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Annual 3M Golf Tournament Wows Crowd, Raises Charity

BLAINE, Minn. (WCCO) –  Once again the greats of professional golf are teeing it up in the annual 3M Championship at the TPC in Blaine.

Celebrating its 22nd year in the Twin Cities, the tournament will draw huge crowds to both its tournament play and team competition featuring golf legends Arnold Palmer, Jack Nicklaus and Gary Player.

On Friday as play got underway there was also a flurry of action behind the scenes.

That's where dozens of helping hands and caring hearts were gathered to assemble some 5,000 food packs for needy kids.

The packs will be given out to needy school children in the coming weeks as a way to bridge their weekends of hunger.

For many of these kids, school lunches are the only meals they can count on receiving throughout the week.

"When they take that home they've got a couple of meals and snacks to enjoy over the course of a weekend. So it's definitely designed to help keep kids eating over the course of a weekend," Thrivent Financial's Tom Young said.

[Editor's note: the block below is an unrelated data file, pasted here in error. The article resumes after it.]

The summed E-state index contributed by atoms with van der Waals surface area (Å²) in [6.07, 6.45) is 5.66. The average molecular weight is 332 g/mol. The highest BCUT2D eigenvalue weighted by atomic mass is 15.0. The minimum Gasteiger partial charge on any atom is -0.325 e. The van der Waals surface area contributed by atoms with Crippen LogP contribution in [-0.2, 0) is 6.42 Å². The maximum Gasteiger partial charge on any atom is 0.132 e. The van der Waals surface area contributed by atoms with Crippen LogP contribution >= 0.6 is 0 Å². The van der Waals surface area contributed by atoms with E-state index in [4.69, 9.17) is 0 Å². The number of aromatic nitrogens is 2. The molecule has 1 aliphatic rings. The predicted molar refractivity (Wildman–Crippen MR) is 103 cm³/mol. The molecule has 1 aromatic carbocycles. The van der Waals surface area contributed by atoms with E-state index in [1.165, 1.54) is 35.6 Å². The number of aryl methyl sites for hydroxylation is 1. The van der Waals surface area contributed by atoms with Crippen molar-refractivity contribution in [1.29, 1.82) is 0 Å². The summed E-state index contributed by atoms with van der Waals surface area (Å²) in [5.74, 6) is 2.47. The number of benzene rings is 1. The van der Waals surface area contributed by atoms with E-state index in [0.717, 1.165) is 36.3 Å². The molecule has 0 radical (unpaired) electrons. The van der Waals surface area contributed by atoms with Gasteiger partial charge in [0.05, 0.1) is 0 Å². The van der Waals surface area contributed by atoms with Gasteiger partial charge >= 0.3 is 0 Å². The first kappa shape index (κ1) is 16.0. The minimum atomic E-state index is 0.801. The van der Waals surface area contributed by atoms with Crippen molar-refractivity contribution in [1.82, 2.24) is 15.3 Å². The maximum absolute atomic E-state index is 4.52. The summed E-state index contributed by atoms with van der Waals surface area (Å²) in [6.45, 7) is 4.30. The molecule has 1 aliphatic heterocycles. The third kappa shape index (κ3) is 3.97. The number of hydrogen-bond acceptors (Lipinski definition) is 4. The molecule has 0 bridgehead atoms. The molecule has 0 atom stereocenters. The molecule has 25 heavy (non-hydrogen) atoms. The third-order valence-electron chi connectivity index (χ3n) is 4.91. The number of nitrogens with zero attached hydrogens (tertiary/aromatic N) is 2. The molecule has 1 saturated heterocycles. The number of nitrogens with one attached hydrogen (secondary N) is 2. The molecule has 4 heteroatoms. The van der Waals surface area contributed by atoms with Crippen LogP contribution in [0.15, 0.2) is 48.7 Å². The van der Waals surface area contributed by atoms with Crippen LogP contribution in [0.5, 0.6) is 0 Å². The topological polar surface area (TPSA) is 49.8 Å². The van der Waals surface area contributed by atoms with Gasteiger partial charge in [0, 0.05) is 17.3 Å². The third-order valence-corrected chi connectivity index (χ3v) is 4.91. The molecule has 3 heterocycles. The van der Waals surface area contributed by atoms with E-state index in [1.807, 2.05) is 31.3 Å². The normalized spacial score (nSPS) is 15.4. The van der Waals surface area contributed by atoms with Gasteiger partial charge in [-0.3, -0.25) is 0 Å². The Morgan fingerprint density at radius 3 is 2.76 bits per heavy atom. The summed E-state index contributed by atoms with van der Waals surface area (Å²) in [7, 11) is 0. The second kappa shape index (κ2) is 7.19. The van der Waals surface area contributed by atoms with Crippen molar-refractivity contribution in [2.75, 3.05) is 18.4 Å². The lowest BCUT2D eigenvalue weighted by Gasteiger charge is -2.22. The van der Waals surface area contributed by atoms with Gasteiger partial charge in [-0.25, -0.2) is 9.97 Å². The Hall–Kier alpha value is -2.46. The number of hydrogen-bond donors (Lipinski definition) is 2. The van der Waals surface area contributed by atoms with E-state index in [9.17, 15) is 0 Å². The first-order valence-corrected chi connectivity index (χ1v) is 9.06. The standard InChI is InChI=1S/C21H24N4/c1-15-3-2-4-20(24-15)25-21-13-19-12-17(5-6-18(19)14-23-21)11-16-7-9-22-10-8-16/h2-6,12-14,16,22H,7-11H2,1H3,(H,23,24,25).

Thrivent is among the nearly 150 corporate sponsors making the annual 3M Championship into the state's largest professional sports charity.

"We actually donate more money to charity each year than all of our professional sports teams combined," Hollis Cavner said.

As the executive director of the 3M Tournament, Cavner isn't shy when it comes to celebrating the event's impact.

"Our first year we made a couple-hundred-thousand dollars. Now it's more like one-point-three million every year that goes to local hospitals," Cavner said.

Over the tournament's 21 years of play more than $21 million has been generated to boost charitable causes.

Money raised from this year's tournament will be used by Allina Hospitals to defray the cost of improving and building much needed medical programs.

Allina's Duke Adamski says charity was at one time just a bonus – now he says it's becoming a big part of the capital budgets.

"Philanthropy used to be the icing on the cake. But through diminishing reimbursement in health care, it's becoming the cake. The real big things happening in health care are supported by philanthropy," Adamski said.

Money raised will upgrade mother-baby centers at Mercy and United Hospitals. Another portion will help defray the cost of Abbott Hospital's critical care campaign, to benefit improvements to emergency rooms and neurology intensive care.

For spectators at the TPC in Blaine professional golfers might be the main attraction - but charity will emerge as the true winner.

A special attraction Saturday morning will be an autograph signing by some of golf's legendary players. The tournament is free of charge to the general public.

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